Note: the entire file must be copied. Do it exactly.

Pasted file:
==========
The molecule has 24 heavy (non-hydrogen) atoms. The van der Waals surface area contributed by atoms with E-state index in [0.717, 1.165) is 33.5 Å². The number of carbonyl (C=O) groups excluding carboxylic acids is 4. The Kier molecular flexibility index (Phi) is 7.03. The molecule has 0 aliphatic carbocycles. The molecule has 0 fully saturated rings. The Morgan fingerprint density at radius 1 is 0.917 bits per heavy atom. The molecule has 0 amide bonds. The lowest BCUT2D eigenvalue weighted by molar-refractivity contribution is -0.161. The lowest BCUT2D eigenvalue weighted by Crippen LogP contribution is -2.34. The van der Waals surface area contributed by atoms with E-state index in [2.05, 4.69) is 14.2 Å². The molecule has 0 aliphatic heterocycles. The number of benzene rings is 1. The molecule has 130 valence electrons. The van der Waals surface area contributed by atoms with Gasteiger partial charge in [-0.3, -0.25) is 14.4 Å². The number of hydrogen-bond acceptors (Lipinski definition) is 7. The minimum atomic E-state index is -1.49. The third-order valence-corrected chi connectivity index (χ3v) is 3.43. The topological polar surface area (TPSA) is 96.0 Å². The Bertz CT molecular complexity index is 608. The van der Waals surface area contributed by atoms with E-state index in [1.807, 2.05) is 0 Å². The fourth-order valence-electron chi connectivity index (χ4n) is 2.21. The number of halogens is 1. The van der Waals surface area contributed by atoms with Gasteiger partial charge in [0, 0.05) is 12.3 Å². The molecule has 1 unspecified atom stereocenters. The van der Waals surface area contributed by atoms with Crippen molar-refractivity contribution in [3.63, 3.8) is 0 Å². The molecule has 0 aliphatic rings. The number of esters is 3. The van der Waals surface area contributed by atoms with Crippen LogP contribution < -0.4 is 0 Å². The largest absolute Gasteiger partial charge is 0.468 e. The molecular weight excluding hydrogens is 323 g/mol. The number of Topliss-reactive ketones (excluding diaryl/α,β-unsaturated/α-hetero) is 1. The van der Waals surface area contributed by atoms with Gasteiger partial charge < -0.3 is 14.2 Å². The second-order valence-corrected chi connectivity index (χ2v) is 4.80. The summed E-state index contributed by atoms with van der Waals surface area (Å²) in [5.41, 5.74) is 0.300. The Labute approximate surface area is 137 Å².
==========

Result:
The molecule has 24 heavy (non-hydrogen) atoms. The van der Waals surface area contributed by atoms with E-state index in [0.717, 1.165) is 33.5 Å². The number of carbonyl (C=O) groups excluding carboxylic acids is 4. The Kier molecular flexibility index (Phi) is 7.03. The molecule has 0 aliphatic carbocycles. The molecule has 0 fully saturated rings. The Morgan fingerprint density at radius 1 is 0.917 bits per heavy atom. The molecule has 0 amide bonds. The lowest BCUT2D eigenvalue weighted by molar-refractivity contribution is -0.161. The lowest BCUT2D eigenvalue weighted by Crippen LogP contribution is -2.34. The van der Waals surface area contributed by atoms with E-state index in [2.05, 4.69) is 14.2 Å². The molecule has 0 aliphatic heterocycles. The number of benzene rings is 1. The molecule has 130 valence electrons. The van der Waals surface area contributed by atoms with Gasteiger partial charge in [-0.3, -0.25) is 14.4 Å². The number of hydrogen-bond acceptors (Lipinski definition) is 7. The minimum atomic E-state index is -1.49. The third-order valence-corrected chi connectivity index (χ3v) is 3.43. The topological polar surface area (TPSA) is 96.0 Å². The Bertz CT molecular complexity index is 608. The van der Waals surface area contributed by atoms with E-state index in [1.807, 2.05) is 0 Å². The fourth-order valence-electron chi connectivity index (χ4n) is 2.21. The number of halogens is 1. The van der Waals surface area contributed by atoms with Gasteiger partial charge in [0, 0.05) is 12.3 Å². The molecule has 1 unspecified atom stereocenters. The van der Waals surface area contributed by atoms with Crippen molar-refractivity contribution in [3.63, 3.8) is 0 Å². The molecule has 0 aliphatic rings. The number of esters is 3. The van der Waals surface area contributed by atoms with Crippen LogP contribution < -0.4 is 0 Å². The largest absolute Gasteiger partial charge is 0.468 e. The molecular weight excluding hydrogens is 323 g/mol. The number of Topliss-reactive ketones (excluding diaryl/α,β-unsaturated/α-hetero) is 1. The van der Waals surface area contributed by atoms with Gasteiger partial charge < -0.3 is 14.2 Å². The second-order valence-corrected chi connectivity index (χ2v) is 4.80. The summed E-state index contributed by atoms with van der Waals surface area (Å²) in [5.41, 5.74) is 0.300. The Labute approximate surface area is 137 Å².